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Bob-'n'-Along for Monday, September 21, 1998

"The 55 West Virginias" -- An important mini-history of the state

As a columnist, many interesting things come to my attention, including publications that pertain to the Mountain State. Not so long ago, I received a copy of a paperback publication titled "The 55 West Virginias -- A Guide to the State's Counties."

It was written by F. Lee North and this year is its second edition, containing updates from the first edition as well as the latest census figures.

On the front and back covers is a beautiful, panoramic color photograph of downtown Parsons, nestled in the mountains of Tucker County. On the inside front cover is a picture of the Capitol and a number of other buildings in Charleston. Historic Harpers Ferry is captured in a color photo on the inside back cover.

And, of course, on the inside pages are brief histories of each of the state's 55 counties, as well as black and white photos.

E. Lee North is also the author of "Redcoats, Redskins and Red-Eyed Monsters," which is a human interest history of West Virginia published by A.S. Barnes, Inc.

He also wrote "She Produces All-Americans," a history of football at his alma mater, Washington & Jefferson College, and a novel, "For This One Hour," which was set in Poland and Russia during World War II.

In addition, he was editor of the W & J undergraduate weekly, The Red and Black, for two years and a member of the History and Journalism national honor societies. And after serving as sports editor of the Washington (Pa.) Reporter and publicity director at W & J, North worked as editor and proposal manager at Grumman Aerospace for 37 years. He retired in 1989.

Two years later, North completed a history of the school's century of football (1890-1990), "Battling the Indians, Panthers and Nittany Lions," which includes much about West Virginia schools and players, as WVU was one of W & J's top opponents from the 1890s into the 1930s.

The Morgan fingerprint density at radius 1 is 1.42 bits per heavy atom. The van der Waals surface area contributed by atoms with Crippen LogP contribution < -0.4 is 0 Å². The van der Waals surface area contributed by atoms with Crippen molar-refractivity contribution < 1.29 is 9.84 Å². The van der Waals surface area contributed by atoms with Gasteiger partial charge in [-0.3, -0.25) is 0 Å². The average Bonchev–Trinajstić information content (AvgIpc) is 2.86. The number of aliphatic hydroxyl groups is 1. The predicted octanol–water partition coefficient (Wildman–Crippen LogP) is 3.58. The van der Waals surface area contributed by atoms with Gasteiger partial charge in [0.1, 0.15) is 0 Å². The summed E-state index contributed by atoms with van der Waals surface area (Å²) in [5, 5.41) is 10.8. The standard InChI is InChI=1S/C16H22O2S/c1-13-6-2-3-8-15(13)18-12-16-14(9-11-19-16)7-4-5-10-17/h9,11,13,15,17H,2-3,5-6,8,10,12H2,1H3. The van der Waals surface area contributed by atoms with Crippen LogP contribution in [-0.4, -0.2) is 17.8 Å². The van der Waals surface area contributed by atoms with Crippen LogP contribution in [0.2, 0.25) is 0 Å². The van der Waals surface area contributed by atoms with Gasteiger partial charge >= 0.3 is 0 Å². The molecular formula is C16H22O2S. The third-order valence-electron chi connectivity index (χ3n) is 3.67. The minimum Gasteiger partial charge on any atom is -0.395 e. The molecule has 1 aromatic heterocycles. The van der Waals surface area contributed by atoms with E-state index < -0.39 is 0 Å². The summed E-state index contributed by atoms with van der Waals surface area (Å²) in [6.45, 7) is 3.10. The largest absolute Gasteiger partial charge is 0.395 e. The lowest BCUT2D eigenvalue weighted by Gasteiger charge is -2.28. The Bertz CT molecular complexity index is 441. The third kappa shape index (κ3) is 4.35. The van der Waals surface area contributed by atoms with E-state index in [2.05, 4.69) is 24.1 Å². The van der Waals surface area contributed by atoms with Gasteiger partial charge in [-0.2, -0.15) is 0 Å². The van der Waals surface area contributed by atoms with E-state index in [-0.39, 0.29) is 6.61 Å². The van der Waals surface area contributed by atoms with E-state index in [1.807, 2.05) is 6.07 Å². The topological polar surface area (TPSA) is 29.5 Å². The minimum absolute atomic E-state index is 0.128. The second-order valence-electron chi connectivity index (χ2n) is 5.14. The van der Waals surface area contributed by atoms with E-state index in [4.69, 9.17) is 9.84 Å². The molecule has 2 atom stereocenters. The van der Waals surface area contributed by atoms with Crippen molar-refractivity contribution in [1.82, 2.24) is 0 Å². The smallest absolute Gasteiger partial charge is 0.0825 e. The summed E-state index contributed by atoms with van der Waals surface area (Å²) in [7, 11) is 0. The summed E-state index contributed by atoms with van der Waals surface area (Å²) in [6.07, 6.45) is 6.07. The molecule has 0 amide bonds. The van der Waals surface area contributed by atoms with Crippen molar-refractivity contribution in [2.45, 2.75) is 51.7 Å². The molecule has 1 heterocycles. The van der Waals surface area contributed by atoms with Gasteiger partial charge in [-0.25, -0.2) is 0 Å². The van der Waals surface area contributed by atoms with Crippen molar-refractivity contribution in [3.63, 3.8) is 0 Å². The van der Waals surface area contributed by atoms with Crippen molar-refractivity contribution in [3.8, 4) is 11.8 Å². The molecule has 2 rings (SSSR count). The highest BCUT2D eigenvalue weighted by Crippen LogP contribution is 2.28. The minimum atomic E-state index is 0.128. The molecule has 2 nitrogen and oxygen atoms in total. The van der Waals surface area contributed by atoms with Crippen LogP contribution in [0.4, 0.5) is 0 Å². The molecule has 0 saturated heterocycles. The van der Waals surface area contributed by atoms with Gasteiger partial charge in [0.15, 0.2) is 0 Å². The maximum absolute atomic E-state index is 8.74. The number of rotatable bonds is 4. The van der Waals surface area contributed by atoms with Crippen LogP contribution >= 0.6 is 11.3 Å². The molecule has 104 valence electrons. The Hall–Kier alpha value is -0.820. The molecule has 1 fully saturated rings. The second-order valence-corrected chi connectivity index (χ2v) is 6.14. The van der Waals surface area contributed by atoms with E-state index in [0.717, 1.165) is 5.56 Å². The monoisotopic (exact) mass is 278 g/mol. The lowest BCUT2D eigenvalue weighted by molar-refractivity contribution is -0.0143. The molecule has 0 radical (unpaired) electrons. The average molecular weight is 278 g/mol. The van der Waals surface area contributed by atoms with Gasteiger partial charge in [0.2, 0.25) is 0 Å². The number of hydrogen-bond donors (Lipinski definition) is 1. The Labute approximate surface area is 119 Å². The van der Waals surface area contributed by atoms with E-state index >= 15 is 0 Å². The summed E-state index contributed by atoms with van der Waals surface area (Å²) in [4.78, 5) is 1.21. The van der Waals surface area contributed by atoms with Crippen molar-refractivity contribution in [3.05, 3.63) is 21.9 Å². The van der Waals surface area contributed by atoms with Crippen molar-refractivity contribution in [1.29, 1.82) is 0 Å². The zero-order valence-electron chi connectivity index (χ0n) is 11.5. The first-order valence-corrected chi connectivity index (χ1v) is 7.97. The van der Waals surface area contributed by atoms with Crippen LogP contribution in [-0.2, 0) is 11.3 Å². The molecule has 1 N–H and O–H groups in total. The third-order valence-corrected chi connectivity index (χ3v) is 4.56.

He co-authored two books -- "Chris, the Rhode Island Wonder Dog," with Jane Wyman, and "The History of Bay Shore (Long Island) High School Athletics," with Arthur Dromerhauser.

One feature of the publication was an author's tribute to the late Jim Comstock, long-time editor of the Hillbilly. In letter form to Comstock's widow, it was also undersigned by North's wife, Florence.

In it, he said:

"My heart grieves. West Virginia and the nation have lost a great man, a wonderful writer, and an accomplished historian. More, we have all lost a dear friend.

"Florence and I extend our sincere sympathies to all of you who knew Jim so well, and of course mostly to you, Ola -- so often referred to in Jim's loving way as the "poor wretch" who had to put up with him and his antics. And, of course, to all those of your and Jim's wonderful family."

The tribute continued:

"When I started work on a West Virginia history in the 1960s, Jim was right there with copies of the Hillbilly -- sent dozens of them to me and never asked for a cent. And what a source of history they were! Nothing can compare, not even the WV Historical Society bulletins, which seemed to come out whenever someone felt like it. Jim also offered any personal help he could give, and he was the one primarily responsible for our work that was published b A.S. Barnes -- ÔRedcoats, Redskins, and Red-Eyed Monsters' some 15 years ago."

After a few more paragraphs, North closed his tribute with these words:

"I'd not be surprised to see Jim's byline popping up again --I don't see how Heaven will be able to slow him down."

I will no doubt be using excerpts from North's reference material in future columns.